A REAL Highway Patrol Car

MO SHP car SEMO District Fair 09-09-2014THIS is the way a state highway patrol car should look: two-tone paint scheme with a big logo on the side. Fins. Bubble gum machine on the top.

Who cares about aerodynamics when you have a big engine under the hood.

Big mechanical siren bolted to the fender. One that took several seconds to wind up to full volume, then took just as long to die out when it was turned off. That siren didn’t yelp, bleat, burp or play bird songs: it had the voice of authority.

Don’t forget the big 96-inch low-band two-way radio whip antenna that would go thumpa, thumpa thumpa when the vehicle stopped suddenly. Bad guys soon learned that nobody outruns Motorola.

When you look at this car, you think of Broderick Crawford growling, “Two-Fifty-One to Headquarters,” not some chirpy pretty boys like Jon and Ponce on their CHIPs motorcycles worrying if the wind is going to muss their hair.

Yep, this is a car I’d rather see at the SEMO District Fair than in my rearview mirror.

Older stories and photos of Missouri Highway Patrolmen

5 Replies to “A REAL Highway Patrol Car”

  1. Yes, when MEN were men! I think Trooper Strayhorn used to have one of these babies! These were usually 383 CI police interceptor motors…BIG and bad for there day. Van Riehl only wished he looked this good when he was servicing Missouri and protecting us from the bad guys!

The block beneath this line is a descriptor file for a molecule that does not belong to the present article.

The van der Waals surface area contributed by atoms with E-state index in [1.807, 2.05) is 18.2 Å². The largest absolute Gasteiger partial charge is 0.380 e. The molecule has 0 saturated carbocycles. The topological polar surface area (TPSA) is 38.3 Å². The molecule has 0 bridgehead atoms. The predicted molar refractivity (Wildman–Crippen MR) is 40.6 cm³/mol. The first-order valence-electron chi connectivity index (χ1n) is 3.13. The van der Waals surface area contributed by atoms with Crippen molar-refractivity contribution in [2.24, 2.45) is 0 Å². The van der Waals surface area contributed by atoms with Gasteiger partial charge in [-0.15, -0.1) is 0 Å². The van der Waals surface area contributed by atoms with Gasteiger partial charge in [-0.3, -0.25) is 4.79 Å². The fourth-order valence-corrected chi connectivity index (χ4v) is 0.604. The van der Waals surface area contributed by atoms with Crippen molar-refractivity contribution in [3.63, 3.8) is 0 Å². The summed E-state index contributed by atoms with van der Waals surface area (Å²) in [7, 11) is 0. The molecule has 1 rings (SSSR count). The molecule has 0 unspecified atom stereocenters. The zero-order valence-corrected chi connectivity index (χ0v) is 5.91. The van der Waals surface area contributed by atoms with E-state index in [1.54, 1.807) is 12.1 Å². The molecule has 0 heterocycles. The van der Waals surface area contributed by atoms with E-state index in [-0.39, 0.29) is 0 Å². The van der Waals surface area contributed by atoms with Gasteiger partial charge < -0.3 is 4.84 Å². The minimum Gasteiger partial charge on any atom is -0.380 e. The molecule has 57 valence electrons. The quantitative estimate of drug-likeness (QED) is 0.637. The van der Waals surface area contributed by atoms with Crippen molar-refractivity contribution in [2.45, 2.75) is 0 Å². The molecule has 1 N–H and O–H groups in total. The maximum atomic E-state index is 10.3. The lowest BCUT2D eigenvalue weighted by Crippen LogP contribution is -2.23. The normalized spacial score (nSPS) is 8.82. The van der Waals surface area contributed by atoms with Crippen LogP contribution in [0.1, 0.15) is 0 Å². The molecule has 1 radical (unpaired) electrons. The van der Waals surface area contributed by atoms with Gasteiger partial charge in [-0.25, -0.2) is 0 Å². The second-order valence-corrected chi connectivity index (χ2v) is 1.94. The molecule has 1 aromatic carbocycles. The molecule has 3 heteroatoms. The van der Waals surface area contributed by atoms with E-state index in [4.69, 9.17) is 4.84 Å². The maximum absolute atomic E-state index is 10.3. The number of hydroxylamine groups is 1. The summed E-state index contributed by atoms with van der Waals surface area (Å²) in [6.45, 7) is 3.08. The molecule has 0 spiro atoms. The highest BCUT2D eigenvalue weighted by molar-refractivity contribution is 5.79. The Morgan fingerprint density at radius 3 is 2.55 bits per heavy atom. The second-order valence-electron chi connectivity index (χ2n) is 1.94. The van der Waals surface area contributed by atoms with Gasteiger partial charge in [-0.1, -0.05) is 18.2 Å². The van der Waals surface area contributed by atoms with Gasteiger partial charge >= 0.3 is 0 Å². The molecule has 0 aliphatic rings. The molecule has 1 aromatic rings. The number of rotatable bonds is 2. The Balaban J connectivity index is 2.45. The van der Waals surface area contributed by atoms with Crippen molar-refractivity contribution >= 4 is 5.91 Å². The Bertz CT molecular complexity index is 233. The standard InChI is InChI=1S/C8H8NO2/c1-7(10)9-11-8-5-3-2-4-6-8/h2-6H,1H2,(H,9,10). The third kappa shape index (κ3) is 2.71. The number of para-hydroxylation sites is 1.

2. Very Cool! Oops, I mean BAAAD! Hopefully a real car guy or gal will identify the make / model of the vehicle. In Massachusetts the new state patrol cars are tricked-out Ford Explorers. They are worthy successors to this one.

  3. THE Quintessential Missouri State Trooper, Norman Copeland, DID drive one of those babies, a 1959 Dodge Coronet. He was our neighbor, and would not take any guff from anyone. He was a straight-shooter and a strictly by-the-book sort.

  4. It took me about a year, but just finished watching all four seasons of Highway Patrol. Even though the series was black and white it was a great period piece for the late 50’s. FYI – Broderick Crawford’s number was 2150 in the series..

  5. This vehicle is in the Highway Patrol Museum located the Missouri Highway Patrol Academy in Jefferson City, Mo.
    If anyone is in the area, stop and go through it.
    A very informative place.

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